Hide
          stack added a comment -

          Made this critical and we should have it for 0.21 if not for 0.20.5.

          Show
          stack added a comment - Made this critical and we should have it for 0.21 if not for 0.20.5.
          Hide
          stack added a comment -

          We have our work cut out for us: "@kdpeterson HBase manually set timestamp explained by XKCD (from http://xkcd.com/657/) http://twitpic.com/1hd437" http://twitter.com/kdpeterson/status/12598874822 and "@kdpeterson Manually setting the time stamp in HBase is like time travel. It stops making any sense and intuitive is wrong." http://twitter.com/kdpeterson/status/12598514371

          Show
          stack added a comment - We have our work cut out for us: "@kdpeterson HBase manually set timestamp explained by XKCD (from http://xkcd.com/657/ ) http://twitpic.com/1hd437 " http://twitter.com/kdpeterson/status/12598874822 and "@kdpeterson Manually setting the time stamp in HBase is like time travel. It stops making any sense and intuitive is wrong." http://twitter.com/kdpeterson/status/12598514371
          Hide
          stack added a comment -

          @Todd Thanks for filing this one. I like the bit about unit tests to validate they work according to the yet-to-be written doc.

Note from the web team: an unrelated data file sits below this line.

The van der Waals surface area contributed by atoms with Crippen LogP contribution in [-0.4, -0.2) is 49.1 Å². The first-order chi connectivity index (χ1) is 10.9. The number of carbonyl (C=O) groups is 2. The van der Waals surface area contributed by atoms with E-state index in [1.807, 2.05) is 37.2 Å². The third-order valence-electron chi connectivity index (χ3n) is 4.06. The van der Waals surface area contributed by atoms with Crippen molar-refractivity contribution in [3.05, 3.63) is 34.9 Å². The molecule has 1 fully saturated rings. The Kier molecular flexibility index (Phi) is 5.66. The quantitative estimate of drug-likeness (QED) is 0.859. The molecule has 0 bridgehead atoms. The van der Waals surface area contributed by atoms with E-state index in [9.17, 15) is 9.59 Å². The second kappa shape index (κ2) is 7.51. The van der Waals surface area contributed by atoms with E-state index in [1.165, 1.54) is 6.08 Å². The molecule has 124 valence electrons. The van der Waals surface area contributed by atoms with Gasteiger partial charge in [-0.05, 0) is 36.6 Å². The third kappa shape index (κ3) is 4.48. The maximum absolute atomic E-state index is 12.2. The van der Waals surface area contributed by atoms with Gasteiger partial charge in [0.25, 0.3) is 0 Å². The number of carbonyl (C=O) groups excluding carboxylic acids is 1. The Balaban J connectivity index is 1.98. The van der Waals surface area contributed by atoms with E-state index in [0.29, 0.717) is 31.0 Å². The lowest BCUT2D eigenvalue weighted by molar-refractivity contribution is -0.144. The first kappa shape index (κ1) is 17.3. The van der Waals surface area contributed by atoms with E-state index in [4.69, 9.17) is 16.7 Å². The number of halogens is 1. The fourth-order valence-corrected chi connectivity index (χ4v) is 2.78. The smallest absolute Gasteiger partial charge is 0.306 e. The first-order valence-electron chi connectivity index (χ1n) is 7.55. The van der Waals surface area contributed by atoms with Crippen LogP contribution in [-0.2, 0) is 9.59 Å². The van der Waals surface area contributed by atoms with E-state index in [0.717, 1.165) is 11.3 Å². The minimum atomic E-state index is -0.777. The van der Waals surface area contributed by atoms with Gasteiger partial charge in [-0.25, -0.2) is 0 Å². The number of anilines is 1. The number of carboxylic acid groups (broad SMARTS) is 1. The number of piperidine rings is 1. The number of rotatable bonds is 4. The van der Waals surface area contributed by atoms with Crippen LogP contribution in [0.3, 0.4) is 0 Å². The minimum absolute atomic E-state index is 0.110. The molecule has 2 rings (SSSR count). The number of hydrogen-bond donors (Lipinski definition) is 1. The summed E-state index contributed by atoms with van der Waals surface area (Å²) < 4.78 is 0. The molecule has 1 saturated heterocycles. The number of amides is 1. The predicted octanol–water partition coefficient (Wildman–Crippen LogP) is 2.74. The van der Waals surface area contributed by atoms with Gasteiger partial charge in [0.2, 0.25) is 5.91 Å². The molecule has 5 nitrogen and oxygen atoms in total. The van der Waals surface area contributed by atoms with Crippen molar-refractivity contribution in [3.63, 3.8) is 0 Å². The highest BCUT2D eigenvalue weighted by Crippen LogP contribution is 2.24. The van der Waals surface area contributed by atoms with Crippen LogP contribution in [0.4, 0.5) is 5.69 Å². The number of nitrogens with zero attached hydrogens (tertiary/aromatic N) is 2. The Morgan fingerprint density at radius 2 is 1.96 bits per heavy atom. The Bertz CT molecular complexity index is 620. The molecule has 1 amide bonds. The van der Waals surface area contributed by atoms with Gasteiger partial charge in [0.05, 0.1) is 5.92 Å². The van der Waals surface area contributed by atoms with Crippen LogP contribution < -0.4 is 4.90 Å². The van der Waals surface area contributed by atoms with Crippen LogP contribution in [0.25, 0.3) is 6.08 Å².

Show
          stack added a comment - @Todd Thanks for filing this one. I like the bit about unit tests to validate they work according to the yet-to-be written doc.
          Hide
          ryan rawson added a comment -

          Post HBASE-2248 world it will be safe to put and delete in any order.

          Show
          ryan rawson added a comment - Post HBASE-2248 world it will be safe to put and delete in any order.

            People

            • Assignee:
              Pranav Khaitan
              Reporter:
              Todd Lipcon
            • Votes:
              1 Vote for this issue
              Watchers:
              9 Start watching this issue

              Dates

              • Created:
                Updated:
                Resolved:

                Development